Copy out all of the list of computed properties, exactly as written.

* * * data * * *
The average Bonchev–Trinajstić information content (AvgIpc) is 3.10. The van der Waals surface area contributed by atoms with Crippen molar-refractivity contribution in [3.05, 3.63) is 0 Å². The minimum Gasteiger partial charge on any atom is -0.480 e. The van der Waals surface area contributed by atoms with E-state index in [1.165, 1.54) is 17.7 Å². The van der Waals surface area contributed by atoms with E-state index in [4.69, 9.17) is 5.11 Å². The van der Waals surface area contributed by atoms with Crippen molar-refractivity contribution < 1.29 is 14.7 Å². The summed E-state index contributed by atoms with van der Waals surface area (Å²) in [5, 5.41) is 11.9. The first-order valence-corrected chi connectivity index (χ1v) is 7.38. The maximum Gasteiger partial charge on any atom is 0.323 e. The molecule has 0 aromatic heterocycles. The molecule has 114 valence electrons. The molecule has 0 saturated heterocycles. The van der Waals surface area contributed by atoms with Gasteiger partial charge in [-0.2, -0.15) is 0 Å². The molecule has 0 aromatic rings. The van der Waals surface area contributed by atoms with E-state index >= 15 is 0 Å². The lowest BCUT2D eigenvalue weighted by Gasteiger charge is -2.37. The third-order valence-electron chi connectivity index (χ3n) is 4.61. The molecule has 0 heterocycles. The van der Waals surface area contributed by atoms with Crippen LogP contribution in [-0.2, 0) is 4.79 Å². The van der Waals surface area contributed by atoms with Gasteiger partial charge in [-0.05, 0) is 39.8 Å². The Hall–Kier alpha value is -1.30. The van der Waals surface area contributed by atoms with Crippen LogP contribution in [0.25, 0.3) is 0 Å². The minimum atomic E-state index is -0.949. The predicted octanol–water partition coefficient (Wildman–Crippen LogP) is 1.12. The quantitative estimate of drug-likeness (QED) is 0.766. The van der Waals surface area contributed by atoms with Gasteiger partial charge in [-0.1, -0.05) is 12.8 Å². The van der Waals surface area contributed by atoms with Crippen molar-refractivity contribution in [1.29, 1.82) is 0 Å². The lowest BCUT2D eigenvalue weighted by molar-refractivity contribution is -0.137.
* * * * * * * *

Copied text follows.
The average Bonchev–Trinajstić information content (AvgIpc) is 3.10. The van der Waals surface area contributed by atoms with Crippen molar-refractivity contribution in [3.05, 3.63) is 0 Å². The minimum Gasteiger partial charge on any atom is -0.480 e. The van der Waals surface area contributed by atoms with E-state index in [1.165, 1.54) is 17.7 Å². The van der Waals surface area contributed by atoms with E-state index in [4.69, 9.17) is 5.11 Å². The van der Waals surface area contributed by atoms with Crippen molar-refractivity contribution < 1.29 is 14.7 Å². The summed E-state index contributed by atoms with van der Waals surface area (Å²) in [5, 5.41) is 11.9. The first-order valence-corrected chi connectivity index (χ1v) is 7.38. The maximum Gasteiger partial charge on any atom is 0.323 e. The molecule has 0 aromatic heterocycles. The molecule has 114 valence electrons. The molecule has 0 saturated heterocycles. The van der Waals surface area contributed by atoms with Gasteiger partial charge in [-0.2, -0.15) is 0 Å². The molecule has 0 aromatic rings. The van der Waals surface area contributed by atoms with E-state index >= 15 is 0 Å². The lowest BCUT2D eigenvalue weighted by Gasteiger charge is -2.37. The third-order valence-electron chi connectivity index (χ3n) is 4.61. The molecule has 0 heterocycles. The van der Waals surface area contributed by atoms with Crippen LogP contribution in [-0.2, 0) is 4.79 Å². The van der Waals surface area contributed by atoms with Gasteiger partial charge in [-0.05, 0) is 39.8 Å². The Hall–Kier alpha value is -1.30. The van der Waals surface area contributed by atoms with Crippen LogP contribution in [0.25, 0.3) is 0 Å². The minimum atomic E-state index is -0.949. The predicted octanol–water partition coefficient (Wildman–Crippen LogP) is 1.12. The quantitative estimate of drug-likeness (QED) is 0.766. The van der Waals surface area contributed by atoms with Gasteiger partial charge in [-0.1, -0.05) is 12.8 Å². The van der Waals surface area contributed by atoms with Crippen molar-refractivity contribution in [1.29, 1.82) is 0 Å². The lowest BCUT2D eigenvalue weighted by molar-refractivity contribution is -0.137.